Our Own Indigenous Religion

Bards, Ovates, and Druids begin to gather in the Grove Pavilion before the Lughnasadh Procession.

In any discussion of Druids, history is bound to come up. Unfortunately, we know very little about the ancient Druids, and much of the material we do have is from sources that are anything but objective (most notably, Julius Caesar). This much we do know: the original Druids died out with the coming of Christianity. We can trace the Druid revival back about 300 years, which means Druids were absent from the world for at least a thousand years.

During one of the Gorsedd discussions, John Michael Greer said something I’ve heard before, though perhaps not in these exact words. He said that Paganism in general and Druidry in particular are not “revived” religions or even “reconstructed” religions. Rather, they are indigenous religions of modern Anglo-American industrial society. I think that’s right.

In The Triumph of the Moon, his fabulous work on the real history of British witchcraft, University of Bristol history professor Ronald Hutton said “while drawing heavily upon ancient ideas and images, [Paganism] was essentially a modern development especially well suited to the resolution of modern needs by applying selected old concepts and practices in a new way.” It’s a reaction to the environmental and commercial excesses of the Industrial Revolution that continue to this day. It’s a reaction to our disconnection with the land and separation from families and communities. It’s also a reaction to both male-dominated misogynistic religions and soul-denying hyper-rational scientific materialism.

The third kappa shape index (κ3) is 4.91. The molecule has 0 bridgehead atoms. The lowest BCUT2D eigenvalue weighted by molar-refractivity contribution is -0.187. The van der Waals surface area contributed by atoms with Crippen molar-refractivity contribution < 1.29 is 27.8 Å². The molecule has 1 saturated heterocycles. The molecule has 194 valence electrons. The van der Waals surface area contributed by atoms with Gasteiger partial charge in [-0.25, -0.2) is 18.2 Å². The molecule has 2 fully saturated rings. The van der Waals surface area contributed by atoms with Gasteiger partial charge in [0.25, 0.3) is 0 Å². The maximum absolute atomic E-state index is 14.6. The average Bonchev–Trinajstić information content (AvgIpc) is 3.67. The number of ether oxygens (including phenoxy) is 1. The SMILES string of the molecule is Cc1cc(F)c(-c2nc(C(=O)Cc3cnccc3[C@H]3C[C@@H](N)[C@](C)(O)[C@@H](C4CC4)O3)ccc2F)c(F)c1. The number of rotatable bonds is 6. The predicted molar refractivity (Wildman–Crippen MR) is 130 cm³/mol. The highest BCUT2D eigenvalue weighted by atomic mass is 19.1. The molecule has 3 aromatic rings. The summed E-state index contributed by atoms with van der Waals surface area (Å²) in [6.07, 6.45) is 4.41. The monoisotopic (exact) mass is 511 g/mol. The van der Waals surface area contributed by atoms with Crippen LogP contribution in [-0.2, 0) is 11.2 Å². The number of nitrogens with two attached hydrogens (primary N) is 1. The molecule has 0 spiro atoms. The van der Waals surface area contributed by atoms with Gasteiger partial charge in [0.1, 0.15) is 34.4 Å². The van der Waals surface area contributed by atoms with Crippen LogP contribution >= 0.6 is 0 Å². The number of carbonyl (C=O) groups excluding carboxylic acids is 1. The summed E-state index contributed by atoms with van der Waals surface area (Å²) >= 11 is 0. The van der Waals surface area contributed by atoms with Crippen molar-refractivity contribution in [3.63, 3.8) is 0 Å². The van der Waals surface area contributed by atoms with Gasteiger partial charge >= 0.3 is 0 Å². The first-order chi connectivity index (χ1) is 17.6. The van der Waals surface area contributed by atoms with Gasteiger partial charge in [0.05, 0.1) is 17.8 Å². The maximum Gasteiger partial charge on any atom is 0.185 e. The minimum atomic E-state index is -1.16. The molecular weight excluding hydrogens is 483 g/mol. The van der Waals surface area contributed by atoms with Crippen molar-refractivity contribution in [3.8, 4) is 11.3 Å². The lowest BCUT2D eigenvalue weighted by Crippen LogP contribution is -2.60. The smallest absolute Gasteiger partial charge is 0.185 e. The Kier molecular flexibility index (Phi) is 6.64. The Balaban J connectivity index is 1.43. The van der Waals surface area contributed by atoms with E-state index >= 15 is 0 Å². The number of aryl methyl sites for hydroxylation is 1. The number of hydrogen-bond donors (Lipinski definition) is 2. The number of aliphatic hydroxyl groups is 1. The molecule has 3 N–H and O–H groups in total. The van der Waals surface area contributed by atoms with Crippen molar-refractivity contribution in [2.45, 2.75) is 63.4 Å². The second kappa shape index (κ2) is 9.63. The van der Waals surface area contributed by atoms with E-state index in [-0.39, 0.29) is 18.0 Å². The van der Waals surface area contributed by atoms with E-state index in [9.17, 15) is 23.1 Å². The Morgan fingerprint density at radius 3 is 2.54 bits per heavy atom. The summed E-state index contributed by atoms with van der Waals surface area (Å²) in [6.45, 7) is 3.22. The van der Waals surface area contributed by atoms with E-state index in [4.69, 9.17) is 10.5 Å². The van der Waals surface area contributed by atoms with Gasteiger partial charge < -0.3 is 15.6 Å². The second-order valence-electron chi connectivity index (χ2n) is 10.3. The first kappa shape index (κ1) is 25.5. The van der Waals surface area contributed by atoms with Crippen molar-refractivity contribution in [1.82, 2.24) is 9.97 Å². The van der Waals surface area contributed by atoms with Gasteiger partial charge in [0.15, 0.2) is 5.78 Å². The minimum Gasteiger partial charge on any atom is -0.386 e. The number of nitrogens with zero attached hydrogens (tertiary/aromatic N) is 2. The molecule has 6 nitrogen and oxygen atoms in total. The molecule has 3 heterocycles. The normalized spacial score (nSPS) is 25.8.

What that means in practical terms is that we’re still very much in the process of figuring out what it means to be a Druid, Wiccan, or other Pagan, and the best way (or, more properly, the best ways) to go about doing it. When I asked John Michael Greer for his recommendation on books to help develop spirituality, his answer was simply “practice.”

Think about it: we’re developing – through trial and error, mostly – the practices and wisdom that future generations will build on, that they will use to take their practices even higher and deeper. What exciting times we live in!

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